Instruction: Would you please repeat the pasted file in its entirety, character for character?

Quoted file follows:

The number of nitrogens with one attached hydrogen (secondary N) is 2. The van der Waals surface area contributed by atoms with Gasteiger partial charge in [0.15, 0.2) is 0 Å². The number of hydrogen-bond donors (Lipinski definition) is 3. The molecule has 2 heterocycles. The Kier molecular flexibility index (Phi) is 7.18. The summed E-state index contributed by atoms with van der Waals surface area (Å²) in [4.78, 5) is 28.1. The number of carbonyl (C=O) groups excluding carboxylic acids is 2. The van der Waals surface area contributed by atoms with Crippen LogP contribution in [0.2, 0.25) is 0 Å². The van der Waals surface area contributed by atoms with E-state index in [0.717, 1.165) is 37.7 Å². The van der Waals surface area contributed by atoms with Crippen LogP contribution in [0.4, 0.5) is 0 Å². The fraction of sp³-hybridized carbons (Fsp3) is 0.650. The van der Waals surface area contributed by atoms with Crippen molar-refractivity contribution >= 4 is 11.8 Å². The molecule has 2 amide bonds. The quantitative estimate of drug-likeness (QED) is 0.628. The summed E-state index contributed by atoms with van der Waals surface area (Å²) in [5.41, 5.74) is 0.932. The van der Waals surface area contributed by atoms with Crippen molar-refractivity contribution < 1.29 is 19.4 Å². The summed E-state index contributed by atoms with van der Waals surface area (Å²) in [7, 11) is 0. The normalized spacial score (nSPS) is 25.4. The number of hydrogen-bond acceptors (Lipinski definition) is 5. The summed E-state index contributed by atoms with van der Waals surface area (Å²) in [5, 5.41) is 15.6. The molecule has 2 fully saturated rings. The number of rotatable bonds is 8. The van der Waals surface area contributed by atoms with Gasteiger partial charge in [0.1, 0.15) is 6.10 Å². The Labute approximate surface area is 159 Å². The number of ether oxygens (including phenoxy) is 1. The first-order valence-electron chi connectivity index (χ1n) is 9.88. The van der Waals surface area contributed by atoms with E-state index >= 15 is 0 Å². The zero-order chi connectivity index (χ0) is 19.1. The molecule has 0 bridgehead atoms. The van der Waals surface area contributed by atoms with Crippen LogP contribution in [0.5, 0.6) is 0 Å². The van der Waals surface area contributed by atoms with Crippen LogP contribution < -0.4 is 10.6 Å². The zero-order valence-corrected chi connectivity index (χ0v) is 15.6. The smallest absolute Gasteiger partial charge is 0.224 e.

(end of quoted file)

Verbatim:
The number of nitrogens with one attached hydrogen (secondary N) is 2. The van der Waals surface area contributed by atoms with Gasteiger partial charge in [0.15, 0.2) is 0 Å². The number of hydrogen-bond donors (Lipinski definition) is 3. The molecule has 2 heterocycles. The Kier molecular flexibility index (Phi) is 7.18. The summed E-state index contributed by atoms with van der Waals surface area (Å²) in [4.78, 5) is 28.1. The number of carbonyl (C=O) groups excluding carboxylic acids is 2. The van der Waals surface area contributed by atoms with Crippen LogP contribution in [0.2, 0.25) is 0 Å². The van der Waals surface area contributed by atoms with E-state index in [0.717, 1.165) is 37.7 Å². The van der Waals surface area contributed by atoms with Crippen LogP contribution in [0.4, 0.5) is 0 Å². The fraction of sp³-hybridized carbons (Fsp3) is 0.650. The van der Waals surface area contributed by atoms with Crippen molar-refractivity contribution >= 4 is 11.8 Å². The molecule has 2 amide bonds. The quantitative estimate of drug-likeness (QED) is 0.628. The summed E-state index contributed by atoms with van der Waals surface area (Å²) in [5.41, 5.74) is 0.932. The van der Waals surface area contributed by atoms with Crippen molar-refractivity contribution < 1.29 is 19.4 Å². The summed E-state index contributed by atoms with van der Waals surface area (Å²) in [7, 11) is 0. The normalized spacial score (nSPS) is 25.4. The number of hydrogen-bond acceptors (Lipinski definition) is 5. The summed E-state index contributed by atoms with van der Waals surface area (Å²) in [5, 5.41) is 15.6. The molecule has 2 fully saturated rings. The number of rotatable bonds is 8. The van der Waals surface area contributed by atoms with Gasteiger partial charge in [0.1, 0.15) is 6.10 Å². The Labute approximate surface area is 159 Å². The number of ether oxygens (including phenoxy) is 1. The first-order valence-electron chi connectivity index (χ1n) is 9.88. The van der Waals surface area contributed by atoms with E-state index >= 15 is 0 Å². The zero-order chi connectivity index (χ0) is 19.1. The molecule has 0 bridgehead atoms. The van der Waals surface area contributed by atoms with Crippen LogP contribution in [0.5, 0.6) is 0 Å². The van der Waals surface area contributed by atoms with Crippen LogP contribution < -0.4 is 10.6 Å². The zero-order valence-corrected chi connectivity index (χ0v) is 15.6. The smallest absolute Gasteiger partial charge is 0.224 e.